Editorial

The message from Shahabuddin

If there is one person who embodies the contradictions in the alliance between the Janata Dal (United) and the Rashtriya Janata Dal, it is the criminal-turned-politician Mohammad Shahabuddin. A former Member of Parliament of the RJD who is now out on bail after spending 11 years in jail, he symbolised >everything that was wrong with the Lalu Prasad raj in Bihar. Indeed, when Nitish Kumar first took over as Chief Minister in 2005, he seemed intent on making an example of the gangster who defied law-enforcing authorities and ensured his writ ran in his constituency Siwan. With Shahabuddin roaming free in Bihar on being granted bail by the Patna High Court, Mr. Kumar >will necessarily have to ignore his veiled threats and snide remarks. When Mr. Kumar got the government to pursue the cases against the gangster, he was fighting the RJD; now, however, he is in alliance with that party. Although the government is likely to oppose the bail order in the Supreme Court, there is little doubt that the political situation in Bihar has changed since the time Shahabuddin went to jail. Improving the law and order situation — freeing Bihar from ‘jungle raj’ — was one of Mr. Kumar’s campaign planks in 2005, when in the company of the Bharatiya Janata Party, he ousted the RJD from power. Now, as the head of a JD(U)-RJD government, he must speak a different language. So far, in Bihar, with his clean, no-nonsense image he has bested Mr. Prasad in two elections and a Narendra Modi-led BJP in a third. To not take on Shahabuddin for fear of offending his alliance partner is therefore not an option for Mr. Kumar.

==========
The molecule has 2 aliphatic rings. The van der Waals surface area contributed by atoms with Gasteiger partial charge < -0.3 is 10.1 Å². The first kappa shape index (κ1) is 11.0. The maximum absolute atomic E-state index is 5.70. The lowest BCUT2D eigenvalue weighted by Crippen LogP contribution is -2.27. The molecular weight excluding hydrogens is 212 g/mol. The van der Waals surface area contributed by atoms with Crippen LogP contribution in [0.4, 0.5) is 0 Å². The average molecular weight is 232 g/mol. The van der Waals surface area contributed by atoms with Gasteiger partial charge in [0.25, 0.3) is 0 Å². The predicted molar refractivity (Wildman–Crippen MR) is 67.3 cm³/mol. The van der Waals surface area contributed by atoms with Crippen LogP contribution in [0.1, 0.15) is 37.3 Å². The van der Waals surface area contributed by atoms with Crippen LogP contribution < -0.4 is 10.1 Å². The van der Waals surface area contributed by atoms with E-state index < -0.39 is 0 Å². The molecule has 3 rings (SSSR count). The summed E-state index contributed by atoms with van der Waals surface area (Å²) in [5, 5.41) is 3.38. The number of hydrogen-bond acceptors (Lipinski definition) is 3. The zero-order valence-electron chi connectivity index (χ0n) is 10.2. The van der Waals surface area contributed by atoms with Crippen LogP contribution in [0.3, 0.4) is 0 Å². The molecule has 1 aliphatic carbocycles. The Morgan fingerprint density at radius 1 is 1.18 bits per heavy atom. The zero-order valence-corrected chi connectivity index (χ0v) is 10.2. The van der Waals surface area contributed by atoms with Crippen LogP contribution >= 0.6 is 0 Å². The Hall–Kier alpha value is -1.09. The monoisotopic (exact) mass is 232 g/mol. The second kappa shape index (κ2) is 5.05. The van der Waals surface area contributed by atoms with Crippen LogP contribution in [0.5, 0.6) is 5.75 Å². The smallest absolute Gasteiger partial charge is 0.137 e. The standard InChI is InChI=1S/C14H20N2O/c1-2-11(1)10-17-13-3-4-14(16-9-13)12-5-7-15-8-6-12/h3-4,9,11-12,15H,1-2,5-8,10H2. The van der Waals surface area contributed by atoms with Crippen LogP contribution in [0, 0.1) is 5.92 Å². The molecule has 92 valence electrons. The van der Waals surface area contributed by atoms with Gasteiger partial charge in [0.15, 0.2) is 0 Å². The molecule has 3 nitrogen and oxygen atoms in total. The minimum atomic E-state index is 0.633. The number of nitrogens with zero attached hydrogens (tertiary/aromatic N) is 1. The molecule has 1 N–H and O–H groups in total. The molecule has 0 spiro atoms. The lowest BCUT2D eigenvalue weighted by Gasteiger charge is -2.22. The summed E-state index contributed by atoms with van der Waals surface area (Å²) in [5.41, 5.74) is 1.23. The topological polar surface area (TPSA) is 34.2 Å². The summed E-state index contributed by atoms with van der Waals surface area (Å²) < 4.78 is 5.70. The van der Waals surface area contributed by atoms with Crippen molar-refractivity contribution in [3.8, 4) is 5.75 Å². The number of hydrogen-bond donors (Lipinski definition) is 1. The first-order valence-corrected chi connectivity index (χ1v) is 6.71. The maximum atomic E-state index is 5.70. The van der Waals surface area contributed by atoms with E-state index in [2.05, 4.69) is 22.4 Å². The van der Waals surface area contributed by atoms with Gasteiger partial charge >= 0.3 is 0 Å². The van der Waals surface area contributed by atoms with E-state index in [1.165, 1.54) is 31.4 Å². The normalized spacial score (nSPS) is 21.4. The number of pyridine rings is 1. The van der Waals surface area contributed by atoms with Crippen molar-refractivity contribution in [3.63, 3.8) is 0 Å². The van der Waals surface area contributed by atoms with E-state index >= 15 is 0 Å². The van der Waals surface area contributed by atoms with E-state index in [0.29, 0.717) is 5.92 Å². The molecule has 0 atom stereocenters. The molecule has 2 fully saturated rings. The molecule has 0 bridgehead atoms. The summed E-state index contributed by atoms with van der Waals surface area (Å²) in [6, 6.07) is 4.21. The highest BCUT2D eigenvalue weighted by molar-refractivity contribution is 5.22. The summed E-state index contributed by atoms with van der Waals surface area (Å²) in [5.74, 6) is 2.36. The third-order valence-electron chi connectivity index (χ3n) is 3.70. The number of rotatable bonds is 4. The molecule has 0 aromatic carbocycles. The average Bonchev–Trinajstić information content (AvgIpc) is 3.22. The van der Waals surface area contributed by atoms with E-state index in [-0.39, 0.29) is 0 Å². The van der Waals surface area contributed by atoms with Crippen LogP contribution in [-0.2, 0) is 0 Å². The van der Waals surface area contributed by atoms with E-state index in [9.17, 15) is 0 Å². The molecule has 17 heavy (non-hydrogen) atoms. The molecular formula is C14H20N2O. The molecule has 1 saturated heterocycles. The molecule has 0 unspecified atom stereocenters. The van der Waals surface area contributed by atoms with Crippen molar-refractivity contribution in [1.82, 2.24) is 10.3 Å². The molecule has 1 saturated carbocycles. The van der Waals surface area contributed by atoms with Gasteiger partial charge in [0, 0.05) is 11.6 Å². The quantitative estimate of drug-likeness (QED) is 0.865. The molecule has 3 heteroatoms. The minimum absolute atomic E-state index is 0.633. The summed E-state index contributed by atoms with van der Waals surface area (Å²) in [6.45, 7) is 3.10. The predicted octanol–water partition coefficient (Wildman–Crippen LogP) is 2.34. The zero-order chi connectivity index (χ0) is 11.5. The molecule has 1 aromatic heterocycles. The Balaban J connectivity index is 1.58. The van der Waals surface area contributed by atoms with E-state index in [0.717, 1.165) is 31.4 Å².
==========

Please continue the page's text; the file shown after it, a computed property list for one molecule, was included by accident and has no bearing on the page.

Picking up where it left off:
If the Nitish Kumar government were to continue to put pressure on Shahabuddin by pursuing the cases against him to their logical end, it would be to shake the JD(U)-RJD alliance from its comfort zone. Shahabuddin seems acutely conscious that he needs to drive a wedge between the RJD and the JD(U) for the sake of his own political survival. His remark that Mr. Kumar was a Chief Minister of circumstances and that the RJD would come to power on its own in the next election is a reflection of this. Shahabuddin found endorsement for this view from another prominent RJD leader, Raghuvansh Prasad, and it was left to Lalu Prasad to strike a semblance of a balance. Clearly, the short-term interests of the RJD are tied up with the interests of Mr. Kumar, but equally, the long-term interests of the party depend on Mr. Prasad striking an independent line. No one could have driven home this truth the way Shahabuddin did.

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